Sydney tightens virus restrictions to contain delta outbreak
Lockdown measures across Sydney are being tightened as authorities struggle to contain the delta variant of the coronavirus, with tougher rules applied to retail trading and some emerging local hotspots now subject to extra movement restrictions.
The government ordered non-critical retail outlets to shutter from midnight, while construction work must cease until July 30, when the current lockdown order is due to end. The state recorded 111 new cases on Saturday, including 29 that were infectious in the community despite being told to stay at home, bringing the total cases in the current outbreak to well over 1,000. Supermarkets, pharmacists and banks are allowed to remain open.
“We don’t underestimate the impact this has on our businesses,” New South Wales state Premier Gladys Berejiklian told reporters on Saturday. “This is our chance to quash this virus and make sure that families and businesses can bounce back as quickly as possible.”
Adding to the wider clampdown, people living in three local government areas have been barred from leaving those locations except under exceptional circumstances in an attempt to ring-fence the virus that has become increasingly concentrated in those communities, Berejiklian said.
The new curbs are an about-face for Berejiklian’s pro-business government, which had steadfastly refused to define what is considered essential work during the city’s lockdown that’s entering its fourth week, instead relying on employers and their workers to interpret complex orders.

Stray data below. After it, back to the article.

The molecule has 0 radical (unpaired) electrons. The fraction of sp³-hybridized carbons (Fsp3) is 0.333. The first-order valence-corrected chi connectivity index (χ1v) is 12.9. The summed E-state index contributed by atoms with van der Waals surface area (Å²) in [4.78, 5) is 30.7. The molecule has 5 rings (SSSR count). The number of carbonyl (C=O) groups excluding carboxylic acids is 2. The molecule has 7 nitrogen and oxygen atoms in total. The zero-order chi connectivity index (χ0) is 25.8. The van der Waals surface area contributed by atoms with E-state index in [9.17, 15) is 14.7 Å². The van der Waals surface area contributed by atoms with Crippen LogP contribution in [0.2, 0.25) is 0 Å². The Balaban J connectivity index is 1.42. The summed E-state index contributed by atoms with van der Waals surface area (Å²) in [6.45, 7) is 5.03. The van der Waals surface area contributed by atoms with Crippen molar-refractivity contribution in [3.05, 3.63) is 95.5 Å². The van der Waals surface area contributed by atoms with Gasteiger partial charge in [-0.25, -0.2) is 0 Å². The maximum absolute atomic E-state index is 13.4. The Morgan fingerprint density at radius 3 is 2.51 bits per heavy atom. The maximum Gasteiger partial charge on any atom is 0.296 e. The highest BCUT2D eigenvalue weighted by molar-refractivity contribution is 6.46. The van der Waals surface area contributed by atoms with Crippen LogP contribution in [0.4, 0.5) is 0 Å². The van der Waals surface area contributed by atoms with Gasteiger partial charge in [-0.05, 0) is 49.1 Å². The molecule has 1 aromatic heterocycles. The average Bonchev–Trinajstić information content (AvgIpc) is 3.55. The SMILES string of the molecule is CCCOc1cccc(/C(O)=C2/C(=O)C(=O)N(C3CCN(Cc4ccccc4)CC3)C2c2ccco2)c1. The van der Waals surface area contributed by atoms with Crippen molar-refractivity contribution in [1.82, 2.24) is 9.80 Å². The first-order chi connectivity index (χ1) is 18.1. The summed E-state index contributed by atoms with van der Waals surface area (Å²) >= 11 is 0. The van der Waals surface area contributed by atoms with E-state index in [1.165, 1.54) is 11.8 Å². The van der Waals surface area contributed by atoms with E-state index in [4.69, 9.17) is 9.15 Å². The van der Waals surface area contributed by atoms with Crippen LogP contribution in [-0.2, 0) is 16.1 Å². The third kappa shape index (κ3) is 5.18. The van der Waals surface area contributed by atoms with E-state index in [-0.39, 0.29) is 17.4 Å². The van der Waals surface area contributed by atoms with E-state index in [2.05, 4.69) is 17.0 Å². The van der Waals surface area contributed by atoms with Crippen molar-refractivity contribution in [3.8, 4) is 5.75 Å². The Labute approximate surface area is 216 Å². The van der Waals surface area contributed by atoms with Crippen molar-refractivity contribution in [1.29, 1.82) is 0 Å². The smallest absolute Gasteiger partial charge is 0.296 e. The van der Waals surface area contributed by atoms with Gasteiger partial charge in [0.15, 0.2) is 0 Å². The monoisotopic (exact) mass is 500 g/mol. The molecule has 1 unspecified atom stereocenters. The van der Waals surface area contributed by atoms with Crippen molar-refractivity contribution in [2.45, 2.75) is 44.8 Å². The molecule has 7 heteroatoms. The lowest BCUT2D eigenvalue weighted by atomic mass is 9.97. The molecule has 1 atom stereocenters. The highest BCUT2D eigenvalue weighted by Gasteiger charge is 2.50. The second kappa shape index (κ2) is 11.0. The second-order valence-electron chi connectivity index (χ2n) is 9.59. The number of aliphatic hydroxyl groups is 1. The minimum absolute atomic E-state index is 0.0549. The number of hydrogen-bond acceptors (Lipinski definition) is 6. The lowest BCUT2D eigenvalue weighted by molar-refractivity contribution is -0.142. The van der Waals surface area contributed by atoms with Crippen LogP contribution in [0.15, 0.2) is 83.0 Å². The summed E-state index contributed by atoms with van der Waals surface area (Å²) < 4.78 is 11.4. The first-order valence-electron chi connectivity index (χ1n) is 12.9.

Prime Minister Scott Morrison had earlier praised the New South Wales state government for not snapping into an immediate lockdown following the incident that sparked the latest outbreak a month ago, when an unvaccinated chauffeur infected with the delta variant spread it on while transporting airline crew.
Now, as case numbers in Sydney remain stubbornly high, it raises the prospect that the lockdown deadline - currently scheduled for July 30 - could be extended for a third time, after Berejiklian last week indicated that local case numbers would need to be near zero for the order to end.
Following the announcement of tighter restrictions, Australia’s banking sector expanded on available support packages for customers impacted by the lockdown. The so-called Big Four Banks each offered loan deferrals of between two and three months for individuals, as well other changes to transactional banking that could minimise costs for small businesses, which are also eligible for loan deferrals and term extensions.
The move marks a shift in the industry’s stance toward customer support after the banks started to pull back on loan loss provisioning at a time when Australia’s ‘Covid Zero’ strategy appeared to be paying off amid a recovering economy.
Sydney’s outbreak has spread to Melbourne, the nation’s second-largest city, which shuttered for two weeks in late May to halt the spread of the delta strain and last year endured one of the world’s longest and strictest lockdowns. Nineteen new infections were detected in Victoria state in the past 24 hours, up from 10 Friday as Melbourne was again plunged into a snap five-day lockdown.
Australia’s tardy vaccine roll-out - one of the slowest among the 38 OECD nations - has made the country particularly vulnerable to the delta variant, which has increasingly leaked out of the quarantine system for overseas arrivals. While economies such as the UK and US are opening up, Australia’s international borders remain largely closed, and fairly small clusters make even domestic travel difficult as states and territories pull up the drawbridge.
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